What is type 2 diabetes?

Maria Daniela Hurtado, Adrian Vella

Research output: Contribution to journalReview articlepeer-review

4 Scopus citations


Type 2 diabetes mellitus (T2DM) is a common metabolic disorder characterized by chronic hyperglycaemia. It is associated with reduced life expectancy owing to a greater risk of heart disease, stroke, peripheral neuropathy, renal disease, blindness and amputation. The best-known predictors of increased diabetes risk are elevated fasting plasma glucose, elevated 1- and 2-hour plasma glucose after an oral glucose tolerance test, obesity and evidence of impaired insulin action. However, the mechanisms by which people with impaired fasting glucose and/or abnormal glucose tolerance ‘progress’ to overt T2DM are not completely understood. Moreover, T2DM is defined in a ‘negative’ sense (hyperglycaemia not accounted for by autoimmune destruction of islet cells or other known causes). This has two potentially negative consequences: first, T2DM may actually encompass a heterogeneous group of hyperglycaemic disorders with multiple different mechanisms; and second, defining such a complex disease affecting many different metabolic pathways simply in terms of hyperglycaemia may oversimplify the nature of the condition. In this review, we explore some of the mechanisms suggested to underlie T2DM, and attempt to remind readers that hyperglycaemia is only one of its characteristics.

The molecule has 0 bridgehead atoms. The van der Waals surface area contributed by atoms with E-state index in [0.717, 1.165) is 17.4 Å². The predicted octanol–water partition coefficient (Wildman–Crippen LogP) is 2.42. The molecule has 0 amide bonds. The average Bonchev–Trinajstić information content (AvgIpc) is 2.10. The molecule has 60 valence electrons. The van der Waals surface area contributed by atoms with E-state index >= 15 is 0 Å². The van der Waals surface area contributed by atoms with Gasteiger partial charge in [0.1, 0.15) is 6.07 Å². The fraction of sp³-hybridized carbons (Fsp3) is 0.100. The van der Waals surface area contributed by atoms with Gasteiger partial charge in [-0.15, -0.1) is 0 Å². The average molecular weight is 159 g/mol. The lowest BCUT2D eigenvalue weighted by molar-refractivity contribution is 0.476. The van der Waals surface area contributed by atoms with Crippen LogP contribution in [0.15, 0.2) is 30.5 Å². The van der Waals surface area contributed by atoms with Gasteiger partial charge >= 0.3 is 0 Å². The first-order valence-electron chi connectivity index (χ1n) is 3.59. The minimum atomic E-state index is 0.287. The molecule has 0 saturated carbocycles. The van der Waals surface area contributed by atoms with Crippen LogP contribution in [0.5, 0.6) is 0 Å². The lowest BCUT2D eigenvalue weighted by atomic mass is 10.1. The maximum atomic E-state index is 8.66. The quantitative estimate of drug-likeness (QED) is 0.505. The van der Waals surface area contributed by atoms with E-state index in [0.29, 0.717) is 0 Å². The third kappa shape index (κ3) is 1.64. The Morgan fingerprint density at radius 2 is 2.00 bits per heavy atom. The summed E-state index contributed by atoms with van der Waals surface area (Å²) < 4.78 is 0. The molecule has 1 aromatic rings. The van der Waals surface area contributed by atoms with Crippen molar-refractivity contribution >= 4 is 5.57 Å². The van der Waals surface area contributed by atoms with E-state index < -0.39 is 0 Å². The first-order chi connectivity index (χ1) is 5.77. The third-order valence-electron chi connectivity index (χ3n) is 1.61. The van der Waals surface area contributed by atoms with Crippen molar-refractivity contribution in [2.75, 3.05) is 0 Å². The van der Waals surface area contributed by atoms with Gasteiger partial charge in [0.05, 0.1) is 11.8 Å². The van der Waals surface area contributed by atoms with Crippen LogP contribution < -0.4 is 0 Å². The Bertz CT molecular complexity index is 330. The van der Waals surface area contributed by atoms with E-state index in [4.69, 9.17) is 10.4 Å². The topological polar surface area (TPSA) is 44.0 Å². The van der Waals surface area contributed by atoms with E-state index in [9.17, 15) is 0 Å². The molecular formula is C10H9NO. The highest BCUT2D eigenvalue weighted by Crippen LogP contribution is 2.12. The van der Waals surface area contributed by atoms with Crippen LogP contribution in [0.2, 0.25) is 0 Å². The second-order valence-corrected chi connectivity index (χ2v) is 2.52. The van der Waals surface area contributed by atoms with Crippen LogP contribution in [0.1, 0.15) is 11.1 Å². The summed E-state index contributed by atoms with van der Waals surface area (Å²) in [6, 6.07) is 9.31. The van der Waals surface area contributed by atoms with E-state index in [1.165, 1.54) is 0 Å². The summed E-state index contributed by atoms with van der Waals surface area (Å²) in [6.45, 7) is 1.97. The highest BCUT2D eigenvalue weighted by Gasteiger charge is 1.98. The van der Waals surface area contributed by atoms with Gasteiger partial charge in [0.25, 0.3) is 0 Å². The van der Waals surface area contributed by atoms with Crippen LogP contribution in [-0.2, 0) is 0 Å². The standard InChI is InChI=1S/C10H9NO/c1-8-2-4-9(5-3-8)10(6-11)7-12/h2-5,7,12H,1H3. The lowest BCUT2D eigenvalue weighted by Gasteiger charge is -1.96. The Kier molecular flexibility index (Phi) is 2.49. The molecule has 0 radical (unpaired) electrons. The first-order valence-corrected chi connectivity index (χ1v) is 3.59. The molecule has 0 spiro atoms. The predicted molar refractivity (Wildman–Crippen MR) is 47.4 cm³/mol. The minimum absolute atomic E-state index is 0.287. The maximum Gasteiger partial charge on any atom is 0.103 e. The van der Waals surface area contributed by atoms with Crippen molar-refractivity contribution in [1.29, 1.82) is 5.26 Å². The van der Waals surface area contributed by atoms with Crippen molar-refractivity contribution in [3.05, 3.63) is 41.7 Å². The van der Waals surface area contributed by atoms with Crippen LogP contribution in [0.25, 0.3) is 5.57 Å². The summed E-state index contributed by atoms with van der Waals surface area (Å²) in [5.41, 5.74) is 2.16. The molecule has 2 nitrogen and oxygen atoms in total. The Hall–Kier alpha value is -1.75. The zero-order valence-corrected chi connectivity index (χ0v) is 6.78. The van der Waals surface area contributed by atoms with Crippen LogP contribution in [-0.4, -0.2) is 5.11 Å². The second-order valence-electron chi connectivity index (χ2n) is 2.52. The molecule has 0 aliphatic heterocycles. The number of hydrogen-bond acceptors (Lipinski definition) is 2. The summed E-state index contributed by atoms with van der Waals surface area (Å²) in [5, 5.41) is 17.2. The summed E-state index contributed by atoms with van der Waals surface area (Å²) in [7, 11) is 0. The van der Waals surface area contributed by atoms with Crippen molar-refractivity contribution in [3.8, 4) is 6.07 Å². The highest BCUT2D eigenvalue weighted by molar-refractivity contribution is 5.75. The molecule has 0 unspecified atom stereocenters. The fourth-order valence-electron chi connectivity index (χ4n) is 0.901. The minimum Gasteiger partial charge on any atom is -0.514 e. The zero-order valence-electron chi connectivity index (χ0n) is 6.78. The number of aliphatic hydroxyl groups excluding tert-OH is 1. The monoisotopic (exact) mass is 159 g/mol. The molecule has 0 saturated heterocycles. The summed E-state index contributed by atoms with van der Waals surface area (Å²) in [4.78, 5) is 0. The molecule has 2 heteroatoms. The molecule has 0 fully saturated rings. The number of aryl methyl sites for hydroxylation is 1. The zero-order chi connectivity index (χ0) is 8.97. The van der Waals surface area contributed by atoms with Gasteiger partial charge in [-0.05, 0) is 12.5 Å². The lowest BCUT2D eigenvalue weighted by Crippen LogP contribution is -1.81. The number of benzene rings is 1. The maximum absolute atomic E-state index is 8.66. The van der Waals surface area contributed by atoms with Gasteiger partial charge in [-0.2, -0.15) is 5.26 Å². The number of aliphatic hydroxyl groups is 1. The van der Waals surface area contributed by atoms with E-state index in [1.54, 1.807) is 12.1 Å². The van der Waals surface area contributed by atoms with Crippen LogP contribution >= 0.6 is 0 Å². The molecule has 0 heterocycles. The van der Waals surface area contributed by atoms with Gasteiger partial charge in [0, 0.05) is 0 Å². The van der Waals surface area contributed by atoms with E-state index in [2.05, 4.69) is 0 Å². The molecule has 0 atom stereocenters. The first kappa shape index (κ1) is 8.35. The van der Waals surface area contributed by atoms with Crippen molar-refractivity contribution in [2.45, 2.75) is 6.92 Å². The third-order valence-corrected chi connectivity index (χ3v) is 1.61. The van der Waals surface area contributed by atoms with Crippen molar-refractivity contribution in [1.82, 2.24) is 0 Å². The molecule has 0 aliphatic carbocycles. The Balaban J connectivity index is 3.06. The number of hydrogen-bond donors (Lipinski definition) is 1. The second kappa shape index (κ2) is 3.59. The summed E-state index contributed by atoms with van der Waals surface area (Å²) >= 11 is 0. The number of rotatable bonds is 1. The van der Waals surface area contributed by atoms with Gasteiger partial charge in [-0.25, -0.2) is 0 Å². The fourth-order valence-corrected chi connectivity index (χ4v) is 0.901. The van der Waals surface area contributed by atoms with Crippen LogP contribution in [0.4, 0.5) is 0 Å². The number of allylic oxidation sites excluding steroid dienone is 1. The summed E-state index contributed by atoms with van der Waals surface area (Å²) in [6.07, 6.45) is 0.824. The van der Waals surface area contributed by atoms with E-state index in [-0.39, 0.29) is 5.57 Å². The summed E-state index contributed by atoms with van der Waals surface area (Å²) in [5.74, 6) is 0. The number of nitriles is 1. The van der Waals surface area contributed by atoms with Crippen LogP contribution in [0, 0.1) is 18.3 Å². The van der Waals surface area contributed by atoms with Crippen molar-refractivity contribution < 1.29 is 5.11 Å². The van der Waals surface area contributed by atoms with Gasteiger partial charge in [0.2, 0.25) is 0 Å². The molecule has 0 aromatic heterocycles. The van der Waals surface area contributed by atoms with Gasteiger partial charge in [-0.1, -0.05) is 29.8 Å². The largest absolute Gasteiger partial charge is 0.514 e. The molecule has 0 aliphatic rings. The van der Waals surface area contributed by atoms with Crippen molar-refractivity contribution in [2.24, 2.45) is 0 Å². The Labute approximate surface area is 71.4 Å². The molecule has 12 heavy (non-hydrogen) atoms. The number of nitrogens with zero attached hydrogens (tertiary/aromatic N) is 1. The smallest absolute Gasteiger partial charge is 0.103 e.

Original languageEnglish (US)
Pages (from-to)10-15
Number of pages6
JournalMedicine (United Kingdom)
Issue number1
StatePublished - Jan 2019


  • Incretin hormones
  • MRCP
  • insulin action
  • insulin secretion
  • pre-diabetes
  • type 2 diabetes

ASJC Scopus subject areas

  • General Medicine


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